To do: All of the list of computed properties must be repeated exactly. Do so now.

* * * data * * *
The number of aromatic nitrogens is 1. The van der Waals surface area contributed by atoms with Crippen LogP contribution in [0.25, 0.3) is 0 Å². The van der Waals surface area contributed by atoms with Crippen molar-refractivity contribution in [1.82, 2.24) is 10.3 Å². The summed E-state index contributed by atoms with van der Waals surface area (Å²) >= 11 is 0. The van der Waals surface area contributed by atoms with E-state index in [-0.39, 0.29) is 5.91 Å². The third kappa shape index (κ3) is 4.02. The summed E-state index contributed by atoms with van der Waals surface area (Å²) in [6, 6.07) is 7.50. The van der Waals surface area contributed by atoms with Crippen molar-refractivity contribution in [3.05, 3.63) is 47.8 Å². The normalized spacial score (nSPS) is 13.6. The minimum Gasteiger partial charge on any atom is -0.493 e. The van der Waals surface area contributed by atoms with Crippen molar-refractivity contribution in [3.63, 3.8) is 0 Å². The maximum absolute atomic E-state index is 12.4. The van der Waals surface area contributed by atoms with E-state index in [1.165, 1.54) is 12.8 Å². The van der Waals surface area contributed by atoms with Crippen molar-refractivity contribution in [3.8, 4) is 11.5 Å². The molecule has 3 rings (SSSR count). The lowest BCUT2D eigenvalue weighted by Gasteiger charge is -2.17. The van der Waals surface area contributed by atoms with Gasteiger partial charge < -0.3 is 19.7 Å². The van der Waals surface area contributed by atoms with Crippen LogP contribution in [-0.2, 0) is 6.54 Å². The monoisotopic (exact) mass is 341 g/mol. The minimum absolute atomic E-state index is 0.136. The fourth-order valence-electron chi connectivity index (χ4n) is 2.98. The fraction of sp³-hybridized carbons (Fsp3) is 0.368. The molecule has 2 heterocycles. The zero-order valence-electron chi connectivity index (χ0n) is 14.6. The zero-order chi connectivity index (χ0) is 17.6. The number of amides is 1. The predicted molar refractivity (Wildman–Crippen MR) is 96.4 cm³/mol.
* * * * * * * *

The number of aromatic nitrogens is 1. The van der Waals surface area contributed by atoms with Crippen LogP contribution in [0.25, 0.3) is 0 Å². The van der Waals surface area contributed by atoms with Crippen molar-refractivity contribution in [1.82, 2.24) is 10.3 Å². The summed E-state index contributed by atoms with van der Waals surface area (Å²) >= 11 is 0. The van der Waals surface area contributed by atoms with E-state index in [-0.39, 0.29) is 5.91 Å². The third kappa shape index (κ3) is 4.02. The summed E-state index contributed by atoms with van der Waals surface area (Å²) in [6, 6.07) is 7.50. The van der Waals surface area contributed by atoms with Crippen molar-refractivity contribution in [3.05, 3.63) is 47.8 Å². The normalized spacial score (nSPS) is 13.6. The minimum Gasteiger partial charge on any atom is -0.493 e. The van der Waals surface area contributed by atoms with Crippen molar-refractivity contribution in [3.63, 3.8) is 0 Å². The maximum absolute atomic E-state index is 12.4. The van der Waals surface area contributed by atoms with E-state index in [1.165, 1.54) is 12.8 Å². The van der Waals surface area contributed by atoms with Crippen molar-refractivity contribution in [3.8, 4) is 11.5 Å². The molecule has 3 rings (SSSR count). The lowest BCUT2D eigenvalue weighted by Gasteiger charge is -2.17. The van der Waals surface area contributed by atoms with Gasteiger partial charge < -0.3 is 19.7 Å². The van der Waals surface area contributed by atoms with Crippen LogP contribution in [-0.2, 0) is 6.54 Å². The monoisotopic (exact) mass is 341 g/mol. The minimum absolute atomic E-state index is 0.136. The fourth-order valence-electron chi connectivity index (χ4n) is 2.98. The fraction of sp³-hybridized carbons (Fsp3) is 0.368. The molecule has 2 heterocycles. The zero-order valence-electron chi connectivity index (χ0n) is 14.6. The zero-order chi connectivity index (χ0) is 17.6. The number of amides is 1. The predicted molar refractivity (Wildman–Crippen MR) is 96.4 cm³/mol.